Genome-enabled discovery of evolutionary divergence in brains and behavior

Chinar Patil, Jonathan B. Sylvester, Kawther Abdilleh, Michael W. Norsworthy, Karen Pottin, Milan Malinsky, Ryan F. Bloomquist, Zachary V. Johnson, Patrick T. McGrath, Jeffrey T. Streelman

Abstract

Lake Malawi cichlid fishes exhibit extensive divergence in form and function built from a relatively small number of genetic changes. We compared the genomes of rock- and sand-dwelling species and asked which genetic variants differed among the groups. We found that 96% of differentiated variants reside in non-coding sequence but these non-coding diverged variants are evolutionarily conserved. Genome regions near differentiated variants are enriched for craniofacial, neural and behavioral categories. Following leads from genome sequence, we used rock- vs. sand-species and their hybrids to (i) delineate the push–pull roles of BMP signaling and irx1b in the specification of forebrain territories during gastrulation and (ii) reveal striking context-dependent brain gene expression during adult social behavior. Our results demonstrate how divergent genome sequences can predict differences in key evolutionary traits. We highlight the promise of evolutionary reverse genetics—the inference of phenotypic divergence from unbiased genome sequencing and then empirical validation in natural populations.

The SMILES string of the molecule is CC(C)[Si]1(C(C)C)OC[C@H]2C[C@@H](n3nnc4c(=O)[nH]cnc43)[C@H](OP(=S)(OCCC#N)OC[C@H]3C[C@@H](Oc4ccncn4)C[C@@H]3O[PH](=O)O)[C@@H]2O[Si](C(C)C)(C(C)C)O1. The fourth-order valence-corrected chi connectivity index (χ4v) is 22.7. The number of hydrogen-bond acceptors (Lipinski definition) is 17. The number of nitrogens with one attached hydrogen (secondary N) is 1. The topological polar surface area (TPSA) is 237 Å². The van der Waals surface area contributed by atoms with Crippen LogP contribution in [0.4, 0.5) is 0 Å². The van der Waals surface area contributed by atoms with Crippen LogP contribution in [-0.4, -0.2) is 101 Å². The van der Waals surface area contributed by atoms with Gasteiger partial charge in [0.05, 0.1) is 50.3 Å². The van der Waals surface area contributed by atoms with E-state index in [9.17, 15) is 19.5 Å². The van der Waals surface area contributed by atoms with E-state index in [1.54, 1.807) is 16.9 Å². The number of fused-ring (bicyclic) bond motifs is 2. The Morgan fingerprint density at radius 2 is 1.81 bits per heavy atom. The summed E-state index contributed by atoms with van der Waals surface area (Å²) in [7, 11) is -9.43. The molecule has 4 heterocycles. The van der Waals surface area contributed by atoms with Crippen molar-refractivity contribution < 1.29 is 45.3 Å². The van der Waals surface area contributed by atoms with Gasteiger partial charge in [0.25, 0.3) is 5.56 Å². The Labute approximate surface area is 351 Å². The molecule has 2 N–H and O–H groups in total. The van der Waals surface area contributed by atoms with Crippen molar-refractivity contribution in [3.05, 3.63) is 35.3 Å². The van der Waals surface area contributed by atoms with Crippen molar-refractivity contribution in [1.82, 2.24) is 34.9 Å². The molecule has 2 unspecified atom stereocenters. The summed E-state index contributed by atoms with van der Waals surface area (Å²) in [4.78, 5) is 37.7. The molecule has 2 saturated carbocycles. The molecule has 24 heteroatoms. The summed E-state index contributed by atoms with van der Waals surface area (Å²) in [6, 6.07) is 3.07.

ASJC Scopus subject areas

  • General

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